Neil Seigel summarizes the problems with the hackwork of the 2 (of 8) federal judges who accepted the latest and possibly very weakest ad hoc challenge to the ACA perfectly:
Halbig and King (plus the Indiana and Oklahoma cases) are different. I can accept as reasonable, even if ultimately unpersuasive, the argument that the relevant provisions of the ACA are ambiguous. What I cannot accept as reasonable or responsible, however, is the argument—accepted by the D.C. Circuit panel majority in Halbig—that the ACA Congress clearly and unambiguously accomplished what no Member of Congress, no one in the Congressional Budget Office, none of the four dissenting Justices in NFIB v. Sebelius, and no state official realized that Congress had accomplished when it passed the ACA: self-destructively limit the tax subsidies that make health insurance affordable for millions of Americans to those who have the good fortune of happening to reside in states that set up their own health insurance exchanges.
As we’ve discussed before, the bolded fact is critical — we’re being asked to believe that Congress “clearly and unambiguously” did something that both makes no sense on its face and that neither federal officials nor state officials (some who certainly would have established exchanges had they thought their citizens wouldn’t be eligible for the tax credits) thought it did.
Trying to get around this problem, some conservertarians who are gleeful over the prospect tens of millions of people being denied medical care and hence determined to stop the legislation from working believe they have a smoking gun: a youTube video featuring ACA “architect” Jonathan Gruber seeming to claim that subsidies would not be available on federally established state exchanges. Well, I happen to have Jonathan Gruber right here, and:
Among those who say they are surprised by the statement is Gruber himself, whom I was able to reach by phone. “I honestly don’t remember why I said that,” he said, attempting to reconstruct what he might have been thinking at the time. “I was speaking off-the-cuff. It was just a mistake.” As evidence that it was not indicative of his beliefs, he noted that his projections of the law’s impact have always assumed that all eligible people would get subsides, even though, he said, he did not assume all states would choose to run their own marketplaces.
[Gruber:] But there was never any intention to literally withhold money, to withhold tax credits, from the states that didn’t take that step. That’s clear in the intent of the law and if you talk to anybody who worked on the law. My subsequent statement was just a speak-o—you know, like a typo.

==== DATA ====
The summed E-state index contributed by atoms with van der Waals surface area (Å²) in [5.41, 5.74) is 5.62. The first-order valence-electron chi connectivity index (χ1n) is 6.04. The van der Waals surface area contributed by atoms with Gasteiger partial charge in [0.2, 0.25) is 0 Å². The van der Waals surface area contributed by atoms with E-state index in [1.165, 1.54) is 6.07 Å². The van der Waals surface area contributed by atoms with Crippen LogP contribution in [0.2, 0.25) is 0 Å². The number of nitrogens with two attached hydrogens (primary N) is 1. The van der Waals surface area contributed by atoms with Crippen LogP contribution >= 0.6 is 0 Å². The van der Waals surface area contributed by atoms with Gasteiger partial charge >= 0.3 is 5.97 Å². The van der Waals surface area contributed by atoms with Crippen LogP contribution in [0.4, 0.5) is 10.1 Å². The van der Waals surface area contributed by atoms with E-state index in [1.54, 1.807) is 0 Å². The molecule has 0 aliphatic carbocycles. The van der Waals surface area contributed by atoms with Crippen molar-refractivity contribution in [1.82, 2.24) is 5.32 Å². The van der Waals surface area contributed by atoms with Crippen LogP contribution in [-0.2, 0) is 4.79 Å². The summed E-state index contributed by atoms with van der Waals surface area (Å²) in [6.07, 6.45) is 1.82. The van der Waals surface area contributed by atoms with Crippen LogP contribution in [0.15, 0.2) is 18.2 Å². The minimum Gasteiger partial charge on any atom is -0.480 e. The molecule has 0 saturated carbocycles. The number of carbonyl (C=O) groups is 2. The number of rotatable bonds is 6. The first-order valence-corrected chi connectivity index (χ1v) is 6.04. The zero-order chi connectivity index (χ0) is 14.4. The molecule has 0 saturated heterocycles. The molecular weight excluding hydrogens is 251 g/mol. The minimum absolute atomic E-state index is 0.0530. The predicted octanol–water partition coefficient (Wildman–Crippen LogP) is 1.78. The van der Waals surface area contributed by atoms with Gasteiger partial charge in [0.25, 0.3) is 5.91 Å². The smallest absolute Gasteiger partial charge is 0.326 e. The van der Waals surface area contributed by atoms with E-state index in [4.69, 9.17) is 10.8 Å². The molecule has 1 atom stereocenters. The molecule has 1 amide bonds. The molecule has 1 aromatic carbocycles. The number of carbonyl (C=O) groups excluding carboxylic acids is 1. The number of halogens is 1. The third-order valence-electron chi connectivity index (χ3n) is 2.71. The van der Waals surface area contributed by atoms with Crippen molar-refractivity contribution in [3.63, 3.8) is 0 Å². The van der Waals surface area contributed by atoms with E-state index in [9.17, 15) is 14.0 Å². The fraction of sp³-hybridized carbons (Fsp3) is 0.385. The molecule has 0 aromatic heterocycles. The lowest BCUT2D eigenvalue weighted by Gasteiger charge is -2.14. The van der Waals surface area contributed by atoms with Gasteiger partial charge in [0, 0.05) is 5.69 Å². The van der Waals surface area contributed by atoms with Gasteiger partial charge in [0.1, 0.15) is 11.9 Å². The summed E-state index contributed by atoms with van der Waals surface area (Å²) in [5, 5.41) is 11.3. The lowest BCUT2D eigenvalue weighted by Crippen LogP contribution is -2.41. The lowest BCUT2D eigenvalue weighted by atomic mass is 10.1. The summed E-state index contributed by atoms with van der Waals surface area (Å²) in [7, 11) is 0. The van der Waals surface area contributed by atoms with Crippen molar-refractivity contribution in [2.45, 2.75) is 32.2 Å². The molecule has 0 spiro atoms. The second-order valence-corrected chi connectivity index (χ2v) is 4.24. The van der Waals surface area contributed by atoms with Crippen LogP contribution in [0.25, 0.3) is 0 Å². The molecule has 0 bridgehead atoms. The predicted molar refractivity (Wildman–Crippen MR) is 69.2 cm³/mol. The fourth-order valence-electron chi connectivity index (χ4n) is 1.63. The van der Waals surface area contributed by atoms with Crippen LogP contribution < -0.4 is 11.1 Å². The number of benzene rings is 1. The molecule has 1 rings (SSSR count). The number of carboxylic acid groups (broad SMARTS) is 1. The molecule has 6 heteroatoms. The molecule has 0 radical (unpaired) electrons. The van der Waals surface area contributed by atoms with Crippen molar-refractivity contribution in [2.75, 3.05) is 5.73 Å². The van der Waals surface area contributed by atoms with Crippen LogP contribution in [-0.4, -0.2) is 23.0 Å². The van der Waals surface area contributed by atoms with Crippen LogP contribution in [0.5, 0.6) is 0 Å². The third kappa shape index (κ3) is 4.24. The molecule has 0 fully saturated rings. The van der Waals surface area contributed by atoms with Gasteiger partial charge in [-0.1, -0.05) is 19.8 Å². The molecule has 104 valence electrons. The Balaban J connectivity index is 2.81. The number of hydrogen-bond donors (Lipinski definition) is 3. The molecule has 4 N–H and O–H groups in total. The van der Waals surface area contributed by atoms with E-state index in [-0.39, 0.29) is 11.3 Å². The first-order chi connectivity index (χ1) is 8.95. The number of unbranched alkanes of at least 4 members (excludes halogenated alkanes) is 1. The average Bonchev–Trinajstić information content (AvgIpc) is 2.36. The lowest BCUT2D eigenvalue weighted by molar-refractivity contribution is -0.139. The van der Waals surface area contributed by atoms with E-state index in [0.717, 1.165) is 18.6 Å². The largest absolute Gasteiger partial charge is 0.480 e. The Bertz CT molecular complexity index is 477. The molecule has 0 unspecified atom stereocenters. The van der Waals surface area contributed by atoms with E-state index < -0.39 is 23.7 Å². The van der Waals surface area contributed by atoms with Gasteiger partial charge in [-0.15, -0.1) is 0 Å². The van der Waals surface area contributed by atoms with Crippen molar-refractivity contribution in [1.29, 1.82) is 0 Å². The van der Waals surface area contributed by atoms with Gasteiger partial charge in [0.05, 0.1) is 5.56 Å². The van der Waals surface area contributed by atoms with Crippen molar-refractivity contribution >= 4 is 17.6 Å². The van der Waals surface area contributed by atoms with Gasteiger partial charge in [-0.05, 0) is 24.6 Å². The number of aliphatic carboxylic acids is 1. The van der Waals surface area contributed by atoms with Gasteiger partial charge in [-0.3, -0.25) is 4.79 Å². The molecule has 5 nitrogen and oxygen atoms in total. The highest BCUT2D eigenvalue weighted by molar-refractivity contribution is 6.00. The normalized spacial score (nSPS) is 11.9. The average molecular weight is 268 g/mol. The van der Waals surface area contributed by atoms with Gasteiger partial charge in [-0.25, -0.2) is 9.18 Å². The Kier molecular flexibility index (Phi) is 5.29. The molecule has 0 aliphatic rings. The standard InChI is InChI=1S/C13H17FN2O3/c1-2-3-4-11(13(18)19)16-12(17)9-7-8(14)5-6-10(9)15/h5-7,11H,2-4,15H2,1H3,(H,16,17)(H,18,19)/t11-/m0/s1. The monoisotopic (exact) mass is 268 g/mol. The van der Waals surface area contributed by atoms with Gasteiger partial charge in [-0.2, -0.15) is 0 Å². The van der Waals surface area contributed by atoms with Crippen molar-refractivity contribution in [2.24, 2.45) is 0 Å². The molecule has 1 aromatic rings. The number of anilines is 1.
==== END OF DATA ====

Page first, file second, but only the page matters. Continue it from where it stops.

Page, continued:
There are few people who worked as closely with Obama administration and Congress as I did, and at no point was it ever even implied that there’d be differential tax credits based on whether the states set up their own exchange. And that was the basis of all the modeling I did, and that was the basis of any sensible analysis of this law that’s been done by any expert, left and right.
I didn’t assume every state would set up its own exchanges but I assumed that subsidies would be available in every state. It was never contemplated by anybody who modeled or worked on this law that availability of subsides would be conditional of who ran the exchanges.
So much for that. Gruber seems to gave been suggesting that states that didn’t set up their own exchanges might have their citizens temporarily denied the tax credits depending on the progress of the federal backstop, not that any such denial would be permanent.
But let’s assume for the sake of argument that Gruber, not only when asked to clarify his remarks but in his contemporaneous cost projections, was mistaken and the interpretation of some of Gruber’s extemporaneous remarks most favorable to the arguments of those who hate the ACA is correct. The argument is still roughly 99 parts water to 1 part tea. We still have essentially everyone responsible for drafting, voting on and/or implementing the legislation at the federal and state levels (not to mention the Sebelius conservative joint opinion) assuming that the federally established exchanges were intended to work, and a consultant making a bare assertion with no explanation that the federally established exchanges weren’t intended to work. It’s pretty obvious which is more significant, particularly since the next decent explanation for why Congress would bother to create a federal backstop that couldn’t actually function would be the first. Picking a single cherry out of a massive vat of nectarines is exceptionally weak evidence that we’re looking at a vat of cherries.
And, again, let’s return to Seigel’s first point. The challengers don’t just have to show that their interpretation is plausible; they have to show that it’s the only possible reasonable interpretation. Even if we assume that Gruber in a a single ambiguous YouTube video trumps everything Gruber has said before or since, a single ACA supporter agreeing with the silly interpretation of the law created after the fact by some of its most fanatical enemies is of little help in climbing Mount Chevron. Congress didn’t establish a federal backstop that was designed to fail; they established a federal backstop because they knew some states wouldn’t establish health care exchanges and they wanted to substantially reduce the number of people without health insurance. Unless you insist on projecting your own hostility to the federal government acting to expand coverage onto members of Congress who rejected it, this is entirely obvious.